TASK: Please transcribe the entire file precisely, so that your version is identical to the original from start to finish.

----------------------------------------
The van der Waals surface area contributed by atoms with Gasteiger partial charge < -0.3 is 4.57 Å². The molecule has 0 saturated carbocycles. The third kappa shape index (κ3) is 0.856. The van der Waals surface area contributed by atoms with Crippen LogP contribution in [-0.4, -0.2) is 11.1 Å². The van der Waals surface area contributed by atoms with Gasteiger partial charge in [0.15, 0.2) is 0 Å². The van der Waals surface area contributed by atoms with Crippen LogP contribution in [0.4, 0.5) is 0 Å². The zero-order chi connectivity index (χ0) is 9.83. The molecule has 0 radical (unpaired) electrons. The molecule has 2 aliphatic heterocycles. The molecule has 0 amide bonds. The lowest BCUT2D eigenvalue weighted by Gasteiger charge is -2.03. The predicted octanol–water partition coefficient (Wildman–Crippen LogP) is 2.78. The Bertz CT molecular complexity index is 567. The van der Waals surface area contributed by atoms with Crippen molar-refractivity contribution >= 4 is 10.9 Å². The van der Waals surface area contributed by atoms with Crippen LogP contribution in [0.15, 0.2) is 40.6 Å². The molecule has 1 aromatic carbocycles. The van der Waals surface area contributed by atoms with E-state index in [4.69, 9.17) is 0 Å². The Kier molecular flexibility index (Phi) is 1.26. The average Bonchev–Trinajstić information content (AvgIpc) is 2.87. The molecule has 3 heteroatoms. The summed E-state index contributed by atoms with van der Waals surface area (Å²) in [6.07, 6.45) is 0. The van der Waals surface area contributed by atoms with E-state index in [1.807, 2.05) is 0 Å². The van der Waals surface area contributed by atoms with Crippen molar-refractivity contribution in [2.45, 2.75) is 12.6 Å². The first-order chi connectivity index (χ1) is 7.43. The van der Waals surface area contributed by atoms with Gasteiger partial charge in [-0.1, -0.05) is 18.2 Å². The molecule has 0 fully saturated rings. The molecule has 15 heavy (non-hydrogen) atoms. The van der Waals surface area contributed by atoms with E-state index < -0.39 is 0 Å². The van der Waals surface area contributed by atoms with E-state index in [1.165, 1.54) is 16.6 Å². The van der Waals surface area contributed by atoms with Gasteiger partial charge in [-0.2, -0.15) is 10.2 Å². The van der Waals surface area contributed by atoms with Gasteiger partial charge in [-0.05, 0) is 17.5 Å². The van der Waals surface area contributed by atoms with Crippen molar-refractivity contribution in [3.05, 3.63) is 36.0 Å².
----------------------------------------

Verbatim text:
The van der Waals surface area contributed by atoms with Gasteiger partial charge < -0.3 is 4.57 Å². The molecule has 0 saturated carbocycles. The third kappa shape index (κ3) is 0.856. The van der Waals surface area contributed by atoms with Crippen LogP contribution in [-0.4, -0.2) is 11.1 Å². The van der Waals surface area contributed by atoms with Gasteiger partial charge in [0.15, 0.2) is 0 Å². The van der Waals surface area contributed by atoms with Crippen LogP contribution in [0.4, 0.5) is 0 Å². The zero-order chi connectivity index (χ0) is 9.83. The molecule has 0 radical (unpaired) electrons. The molecule has 2 aliphatic heterocycles. The molecule has 0 amide bonds. The lowest BCUT2D eigenvalue weighted by Gasteiger charge is -2.03. The predicted octanol–water partition coefficient (Wildman–Crippen LogP) is 2.78. The Bertz CT molecular complexity index is 567. The van der Waals surface area contributed by atoms with Crippen molar-refractivity contribution >= 4 is 10.9 Å². The van der Waals surface area contributed by atoms with Crippen LogP contribution in [0.15, 0.2) is 40.6 Å². The molecule has 1 aromatic carbocycles. The van der Waals surface area contributed by atoms with E-state index in [4.69, 9.17) is 0 Å². The Kier molecular flexibility index (Phi) is 1.26. The average Bonchev–Trinajstić information content (AvgIpc) is 2.87. The molecule has 3 heteroatoms. The summed E-state index contributed by atoms with van der Waals surface area (Å²) in [6.07, 6.45) is 0. The van der Waals surface area contributed by atoms with E-state index in [1.807, 2.05) is 0 Å². The van der Waals surface area contributed by atoms with Crippen molar-refractivity contribution in [2.45, 2.75) is 12.6 Å². The first-order chi connectivity index (χ1) is 7.43. The van der Waals surface area contributed by atoms with Gasteiger partial charge in [-0.1, -0.05) is 18.2 Å². The molecule has 0 fully saturated rings. The molecule has 15 heavy (non-hydrogen) atoms. The van der Waals surface area contributed by atoms with E-state index < -0.39 is 0 Å². The van der Waals surface area contributed by atoms with E-state index in [1.165, 1.54) is 16.6 Å². The van der Waals surface area contributed by atoms with Gasteiger partial charge in [-0.2, -0.15) is 10.2 Å². The van der Waals surface area contributed by atoms with Gasteiger partial charge in [-0.05, 0) is 17.5 Å². The van der Waals surface area contributed by atoms with Crippen molar-refractivity contribution in [3.05, 3.63) is 36.0 Å².